Oh, a long time ago. A long time ago. You know, people been telling me my whole life what I can’t do, and the one thing that I realized very early on, no one has to believe in you. You do, and that is 100 percent the story you tell yourself. It’s like one of my quotes is “never underestimate the power you give yourself by believing in you.”
It seems like that sunny disposition served you well when your career was being derailed by injury.
The hardest day of my life, and week after that, was when I blew my back out [ruptured L4 and L5 vertebrae], and they said my wrestling career was over. I went to three different doctors. I flew to Atlanta, I flew to New York, and I flew to Houston, and I’m like, “Someone’s going to tell something different.” But they didn’t. They all told me the same thing, “You’re done. Like if you try to wrestle, you’re going to be crippled.” I ruptured my L4 and L5. And that’s when yoga came into my life, and it was amazing, but it wasn’t everything.
Back injuries seem unfortunately common in wrestling.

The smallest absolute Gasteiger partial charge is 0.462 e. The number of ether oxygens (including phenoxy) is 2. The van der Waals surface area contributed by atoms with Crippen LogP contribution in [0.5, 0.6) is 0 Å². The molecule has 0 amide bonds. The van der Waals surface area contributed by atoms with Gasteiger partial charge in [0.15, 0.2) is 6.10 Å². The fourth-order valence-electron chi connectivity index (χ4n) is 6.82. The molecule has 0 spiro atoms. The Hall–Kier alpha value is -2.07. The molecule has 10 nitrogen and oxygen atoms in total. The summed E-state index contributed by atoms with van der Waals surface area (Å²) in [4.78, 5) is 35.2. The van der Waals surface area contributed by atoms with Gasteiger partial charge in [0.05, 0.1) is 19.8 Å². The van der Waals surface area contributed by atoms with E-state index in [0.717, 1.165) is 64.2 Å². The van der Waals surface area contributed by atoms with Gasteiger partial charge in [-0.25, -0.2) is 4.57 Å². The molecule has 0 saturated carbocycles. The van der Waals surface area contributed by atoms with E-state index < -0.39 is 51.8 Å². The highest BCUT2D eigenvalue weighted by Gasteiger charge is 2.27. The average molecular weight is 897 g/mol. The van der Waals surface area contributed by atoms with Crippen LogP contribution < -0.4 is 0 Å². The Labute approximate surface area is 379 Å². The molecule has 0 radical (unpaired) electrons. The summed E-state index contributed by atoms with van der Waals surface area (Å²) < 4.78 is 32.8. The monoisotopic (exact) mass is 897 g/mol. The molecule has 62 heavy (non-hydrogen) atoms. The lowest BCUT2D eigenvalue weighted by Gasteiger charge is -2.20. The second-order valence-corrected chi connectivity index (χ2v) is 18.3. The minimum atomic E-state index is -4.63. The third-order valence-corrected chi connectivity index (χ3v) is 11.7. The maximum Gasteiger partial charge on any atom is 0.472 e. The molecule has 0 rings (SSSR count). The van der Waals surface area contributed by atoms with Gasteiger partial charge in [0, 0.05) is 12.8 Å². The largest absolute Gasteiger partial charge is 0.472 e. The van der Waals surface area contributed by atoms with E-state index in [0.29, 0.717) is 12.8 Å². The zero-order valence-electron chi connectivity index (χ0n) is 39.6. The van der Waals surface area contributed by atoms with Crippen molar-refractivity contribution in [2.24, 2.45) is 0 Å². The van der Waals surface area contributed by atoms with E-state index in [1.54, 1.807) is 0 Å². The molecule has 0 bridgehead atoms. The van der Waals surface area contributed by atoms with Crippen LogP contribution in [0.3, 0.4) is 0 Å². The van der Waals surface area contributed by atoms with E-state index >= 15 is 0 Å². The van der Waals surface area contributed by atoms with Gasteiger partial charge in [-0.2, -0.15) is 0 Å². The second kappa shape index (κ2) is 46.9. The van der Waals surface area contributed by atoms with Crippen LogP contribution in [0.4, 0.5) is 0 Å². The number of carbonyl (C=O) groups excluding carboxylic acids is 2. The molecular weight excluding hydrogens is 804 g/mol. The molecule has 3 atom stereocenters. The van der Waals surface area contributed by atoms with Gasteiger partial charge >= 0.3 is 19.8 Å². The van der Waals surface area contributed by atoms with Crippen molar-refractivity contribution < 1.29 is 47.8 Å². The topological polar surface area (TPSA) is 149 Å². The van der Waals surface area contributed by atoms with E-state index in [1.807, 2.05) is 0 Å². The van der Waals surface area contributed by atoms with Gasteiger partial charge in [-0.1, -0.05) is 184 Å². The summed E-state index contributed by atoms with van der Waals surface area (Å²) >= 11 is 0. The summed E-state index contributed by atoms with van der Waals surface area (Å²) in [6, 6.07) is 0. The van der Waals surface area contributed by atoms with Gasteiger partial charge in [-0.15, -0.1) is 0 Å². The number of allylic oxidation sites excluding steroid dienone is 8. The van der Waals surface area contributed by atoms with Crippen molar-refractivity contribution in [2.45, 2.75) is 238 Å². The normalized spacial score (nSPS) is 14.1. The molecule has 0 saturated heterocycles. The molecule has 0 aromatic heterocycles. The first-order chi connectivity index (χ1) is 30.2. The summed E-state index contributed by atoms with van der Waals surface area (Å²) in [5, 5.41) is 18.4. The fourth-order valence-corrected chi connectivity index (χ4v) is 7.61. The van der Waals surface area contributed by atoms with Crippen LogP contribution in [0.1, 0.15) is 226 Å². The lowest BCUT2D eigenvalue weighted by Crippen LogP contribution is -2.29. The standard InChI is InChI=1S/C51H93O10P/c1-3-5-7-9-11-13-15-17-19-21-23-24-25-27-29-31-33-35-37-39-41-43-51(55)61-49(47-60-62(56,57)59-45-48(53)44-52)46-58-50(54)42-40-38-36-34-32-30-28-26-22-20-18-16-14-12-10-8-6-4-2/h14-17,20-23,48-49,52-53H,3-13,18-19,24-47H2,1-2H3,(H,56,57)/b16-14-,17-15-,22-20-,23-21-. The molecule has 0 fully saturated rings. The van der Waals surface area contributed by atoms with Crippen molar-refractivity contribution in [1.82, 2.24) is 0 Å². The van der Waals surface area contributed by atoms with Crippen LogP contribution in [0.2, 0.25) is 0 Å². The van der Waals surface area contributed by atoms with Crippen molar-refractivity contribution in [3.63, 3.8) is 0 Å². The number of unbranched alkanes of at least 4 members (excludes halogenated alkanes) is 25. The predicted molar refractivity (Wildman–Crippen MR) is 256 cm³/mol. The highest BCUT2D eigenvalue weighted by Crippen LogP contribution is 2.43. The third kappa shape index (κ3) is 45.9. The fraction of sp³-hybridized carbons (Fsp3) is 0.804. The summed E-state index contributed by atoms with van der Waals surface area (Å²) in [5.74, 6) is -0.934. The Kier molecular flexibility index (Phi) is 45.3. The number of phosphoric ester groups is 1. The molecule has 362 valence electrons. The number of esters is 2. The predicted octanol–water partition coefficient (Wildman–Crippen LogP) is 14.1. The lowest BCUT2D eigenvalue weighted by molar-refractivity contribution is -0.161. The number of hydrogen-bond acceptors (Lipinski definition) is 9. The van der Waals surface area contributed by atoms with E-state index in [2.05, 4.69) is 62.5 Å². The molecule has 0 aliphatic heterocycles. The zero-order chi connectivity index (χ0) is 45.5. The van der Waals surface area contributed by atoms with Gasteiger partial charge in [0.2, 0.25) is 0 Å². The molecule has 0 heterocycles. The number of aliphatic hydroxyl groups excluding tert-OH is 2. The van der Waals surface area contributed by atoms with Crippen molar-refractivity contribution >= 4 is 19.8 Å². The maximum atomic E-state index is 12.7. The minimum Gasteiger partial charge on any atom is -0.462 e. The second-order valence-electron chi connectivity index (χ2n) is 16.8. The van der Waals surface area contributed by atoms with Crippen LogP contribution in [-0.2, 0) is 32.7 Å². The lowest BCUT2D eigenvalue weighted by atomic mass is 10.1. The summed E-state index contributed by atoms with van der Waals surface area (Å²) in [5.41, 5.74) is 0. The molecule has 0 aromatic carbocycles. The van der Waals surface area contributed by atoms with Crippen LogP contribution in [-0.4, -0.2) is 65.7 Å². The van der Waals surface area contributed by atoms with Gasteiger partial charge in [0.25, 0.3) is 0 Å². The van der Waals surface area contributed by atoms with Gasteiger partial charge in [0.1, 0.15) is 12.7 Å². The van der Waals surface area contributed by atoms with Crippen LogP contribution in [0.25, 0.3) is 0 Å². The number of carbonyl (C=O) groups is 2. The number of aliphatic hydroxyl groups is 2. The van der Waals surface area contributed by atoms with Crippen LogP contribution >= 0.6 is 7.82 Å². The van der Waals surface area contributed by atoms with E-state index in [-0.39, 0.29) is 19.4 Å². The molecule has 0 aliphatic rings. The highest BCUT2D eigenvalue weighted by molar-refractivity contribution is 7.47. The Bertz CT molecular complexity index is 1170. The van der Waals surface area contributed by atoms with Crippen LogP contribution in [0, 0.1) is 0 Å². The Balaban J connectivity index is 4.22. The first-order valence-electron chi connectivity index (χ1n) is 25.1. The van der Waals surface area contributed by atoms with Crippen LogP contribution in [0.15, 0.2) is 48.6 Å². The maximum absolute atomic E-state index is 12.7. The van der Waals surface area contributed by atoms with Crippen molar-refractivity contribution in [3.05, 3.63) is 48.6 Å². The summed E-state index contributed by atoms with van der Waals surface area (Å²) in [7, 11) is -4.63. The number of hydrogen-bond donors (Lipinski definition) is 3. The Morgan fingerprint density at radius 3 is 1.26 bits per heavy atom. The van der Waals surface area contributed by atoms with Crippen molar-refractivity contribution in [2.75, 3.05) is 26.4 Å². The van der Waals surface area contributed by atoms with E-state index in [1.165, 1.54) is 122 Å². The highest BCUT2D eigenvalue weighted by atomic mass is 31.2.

Hulk Hogan’s had eight back operations — eight. And I begged him, “Please, Hulk, let me help you, because I’ll fly myself there. I’ll come and work with you for a couple of weeks and come back once every couple of weeks.” But he just didn’t want do it, because he’s old school. But heard the word “yoga.” That’s another reason for using DDPY [instead of DDP Yoga]. DDPY is yoga positions. Again, you’ll never hear me say posture or pose. I’m an athlete. I know how to get into position and play a position. I relate to that word. It’s rehabilitation techniques. I’ve rehabbed both shoulder surgeries, both knee surgeries and this back.
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In the book, you go into your longtime friendship with Cody Rhodes and trying to give advice and inspire him at a young age. It seemed like even when he was still in high school that he was picking up what you were putting down.
Well, when he was a kid, he loved football. Loved it… And his sophomore year I said, “When do you guys start practicing?” He said, “I’m not gonna play this year.” I’m like, “What?! You love football.” He’s like, “Yeah, but I’m not this year. I’m gonna focus on wrestling. In my sophomore year, I’m really gonna buckle down.” He goes, “My junior year, I’m gonna win the States.”